It's early days but Barcelona without Messi feels like pa amb tomàquet without the tomatoes; the basic ingredient has gone and it’s going to take a very special recipe to convince us it will ever be the same again.
Watching Barca huff and puff against Bayern Munich in their opening Champions League game in Group E left you with an uncomfortable feeling as Robert Lewandowski scored twice and Thomas Muller once in a routine victory for the German champions.
There were still some high-quality players on show, the club's proud history will always be in the air and the passion of Catalonia is unquestioned; but there was a magician missing on the field and without him it just doesn’t feel the same.
It’s not often you describe Barca as average, but they were underwhelming and flat in a match in which they didn’t appear to believe that victory was possible.
Ronald Koeman’s side didn’t have a shot on target in the first half and got no better after the break as Bayern won without even moving into second gear.
Muller’s opening goal after 34 minutes was fortunate, taking a big deflection, Lewandowski's first in the second half, tapping home after the exciting teenager Jamal Musiala hit the bar, was almost inevitable given the pattern of play. And his composed finish in the 85th minute, goal number 75 in the Champions League, underlined why keeping your star player is so important, not least because it meant he had scored in 18 matches in a row in all competitions.
By contrast, this was our first real chance to see just how much losing Messi would impact Barca’s ambitions for the season - and the verdict isn’t good.
Even the famous tiki-taka football seems to have been jettisoned, with the home side’s greatest threat coming from set pieces; and when they desperately needed a hero you only had to glance at the bench to know there wasn’t one sitting there.
There are, of course, a lot of reasons behind the slump, because to say it has been a difficult summer for the Catalan side is possibly the biggest understatement in football. It has been a disaster.
Financial mismanagement, a chastening defeat in the battle to set up a Super League, a long-running battle with La Liga over salary caps – and a string of heroes leaving the Camp Nou at the time of year when superstars normally arrive.
The sight of Messi playing in a Paris St Germain shirt, even though he wanted to stay and had agreed to take a pay cut, sums up exactly where the club is right now and they seem to be dogged with bad luck, too.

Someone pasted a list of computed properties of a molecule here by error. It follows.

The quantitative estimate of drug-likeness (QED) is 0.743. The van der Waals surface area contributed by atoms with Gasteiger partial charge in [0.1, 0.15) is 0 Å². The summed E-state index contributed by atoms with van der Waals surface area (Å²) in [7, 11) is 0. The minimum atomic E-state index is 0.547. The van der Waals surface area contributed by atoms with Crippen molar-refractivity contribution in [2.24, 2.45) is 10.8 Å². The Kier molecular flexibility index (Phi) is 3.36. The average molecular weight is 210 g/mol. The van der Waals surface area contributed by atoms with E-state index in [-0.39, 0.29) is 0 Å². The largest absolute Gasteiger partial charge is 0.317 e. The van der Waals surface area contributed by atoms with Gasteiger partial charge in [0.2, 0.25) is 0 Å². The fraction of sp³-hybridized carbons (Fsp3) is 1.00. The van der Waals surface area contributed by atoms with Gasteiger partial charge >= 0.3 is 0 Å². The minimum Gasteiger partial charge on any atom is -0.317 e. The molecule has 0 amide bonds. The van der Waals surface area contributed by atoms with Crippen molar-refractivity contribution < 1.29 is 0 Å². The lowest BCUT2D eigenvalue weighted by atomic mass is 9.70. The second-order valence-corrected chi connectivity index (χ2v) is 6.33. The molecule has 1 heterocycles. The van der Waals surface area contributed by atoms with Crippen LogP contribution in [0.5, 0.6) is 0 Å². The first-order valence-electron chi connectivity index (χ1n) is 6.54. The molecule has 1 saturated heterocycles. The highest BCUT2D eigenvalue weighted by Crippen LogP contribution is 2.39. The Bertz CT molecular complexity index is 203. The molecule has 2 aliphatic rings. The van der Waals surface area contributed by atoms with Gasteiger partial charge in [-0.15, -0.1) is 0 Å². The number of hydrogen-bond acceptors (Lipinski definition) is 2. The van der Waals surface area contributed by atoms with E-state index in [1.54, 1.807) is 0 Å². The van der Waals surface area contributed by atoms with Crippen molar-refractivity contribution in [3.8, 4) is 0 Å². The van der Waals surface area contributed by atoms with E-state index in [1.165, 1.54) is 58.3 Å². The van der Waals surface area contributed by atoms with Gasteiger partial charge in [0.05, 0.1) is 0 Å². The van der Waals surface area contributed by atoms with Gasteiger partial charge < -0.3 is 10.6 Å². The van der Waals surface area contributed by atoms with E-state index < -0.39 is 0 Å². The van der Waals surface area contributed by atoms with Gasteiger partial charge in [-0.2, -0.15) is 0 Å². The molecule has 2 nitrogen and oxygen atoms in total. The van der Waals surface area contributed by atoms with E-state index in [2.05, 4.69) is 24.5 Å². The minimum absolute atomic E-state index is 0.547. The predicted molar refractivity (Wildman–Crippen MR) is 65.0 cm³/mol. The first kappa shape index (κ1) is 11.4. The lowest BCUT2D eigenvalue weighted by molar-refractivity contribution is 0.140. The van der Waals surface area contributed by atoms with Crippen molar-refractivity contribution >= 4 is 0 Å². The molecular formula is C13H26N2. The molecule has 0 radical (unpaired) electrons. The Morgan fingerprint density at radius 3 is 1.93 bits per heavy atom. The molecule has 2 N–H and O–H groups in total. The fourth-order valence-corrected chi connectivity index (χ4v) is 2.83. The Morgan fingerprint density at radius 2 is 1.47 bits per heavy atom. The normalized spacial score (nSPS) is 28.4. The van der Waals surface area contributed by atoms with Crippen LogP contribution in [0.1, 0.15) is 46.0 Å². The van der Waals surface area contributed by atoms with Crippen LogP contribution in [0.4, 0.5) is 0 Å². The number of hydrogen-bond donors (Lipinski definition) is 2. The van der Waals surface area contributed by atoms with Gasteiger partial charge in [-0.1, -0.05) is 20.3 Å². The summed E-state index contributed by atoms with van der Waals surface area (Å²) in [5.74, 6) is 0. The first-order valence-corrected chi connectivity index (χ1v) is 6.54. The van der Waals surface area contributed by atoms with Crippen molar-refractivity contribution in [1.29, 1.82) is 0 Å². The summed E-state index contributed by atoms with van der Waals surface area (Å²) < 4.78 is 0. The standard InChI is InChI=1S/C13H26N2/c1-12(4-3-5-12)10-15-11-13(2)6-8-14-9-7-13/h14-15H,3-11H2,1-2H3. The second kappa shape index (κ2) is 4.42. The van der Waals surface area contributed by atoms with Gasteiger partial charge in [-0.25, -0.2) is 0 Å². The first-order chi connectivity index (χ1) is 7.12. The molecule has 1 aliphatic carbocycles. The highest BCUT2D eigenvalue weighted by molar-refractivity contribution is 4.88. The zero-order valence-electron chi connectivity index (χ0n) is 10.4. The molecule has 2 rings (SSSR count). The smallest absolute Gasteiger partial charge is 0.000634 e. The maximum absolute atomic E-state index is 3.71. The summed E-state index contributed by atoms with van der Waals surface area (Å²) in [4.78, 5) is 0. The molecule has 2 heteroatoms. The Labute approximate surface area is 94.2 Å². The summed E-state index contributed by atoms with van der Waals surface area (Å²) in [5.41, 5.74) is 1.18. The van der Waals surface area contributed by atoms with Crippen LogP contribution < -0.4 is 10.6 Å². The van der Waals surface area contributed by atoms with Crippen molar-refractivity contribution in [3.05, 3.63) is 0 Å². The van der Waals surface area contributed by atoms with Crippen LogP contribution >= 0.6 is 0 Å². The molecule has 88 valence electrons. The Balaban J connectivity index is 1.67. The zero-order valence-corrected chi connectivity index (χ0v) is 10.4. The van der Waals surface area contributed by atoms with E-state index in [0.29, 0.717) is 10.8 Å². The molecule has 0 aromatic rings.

Last weekend’s game against Seville was postponed because of players returning late from international duty, meaning they faced the German champions having not kicked a ball in anger since 29 August, and there have also been a string of unfortunate injuries.
Koeman’s side took to the field without Sergio Aguero, Martin Braithwaite, Ousmane Dembele and Ansu Fati, and were also missing Antoine Griezmann and Emerson Royal for very different reasons - both players having been sold since they helped scramble a 2-1 victory over Getafe.
That left new emergency loan signing Luuk de Jong, the former Newcastle man who failed to score in 12 league games at St James’ Park, up front on his debut. Quite a comedown from the glory days.
The old school of Sergio Busquets, Jordi Alba and Gerard Pique are still there at least, whilst midfielder Pedri - as we saw at Euro 2020 - is a fantastic young talent and Memphis Depay, signed on a free transfer in the summer, could be a shining light in a very dark transfer window.
He wasn’t on this occasion, however, as Bayern dominated the match without even moving out of second gear.
The last time these sides met, in an empty stadium in 2020, it ended in a chastening 8-2 defeat for Barca, perhaps the lowest point in their recent history until the Messi debacle.
It wasn’t that bad this time, but for Barcelona fans it was just as depressing - especially when Jordi Alba limped off late on to add to their injury worries.
Barca also have Benfica and Dynamo Kyiv to play in Group E and you have to say that nothing is guaranteed if they don't improve significantly on this performance.
The sight of four teenagers from La Masia on the pitch at the end was at least a ray of hope as home fans at least cheered to the bitter end. But that is clutching at straws.
This Barcelona side, without its talisman, is average fare - and watching Messi in PSG colours against Club Brugge on Wednesday is going to be hard to stomach.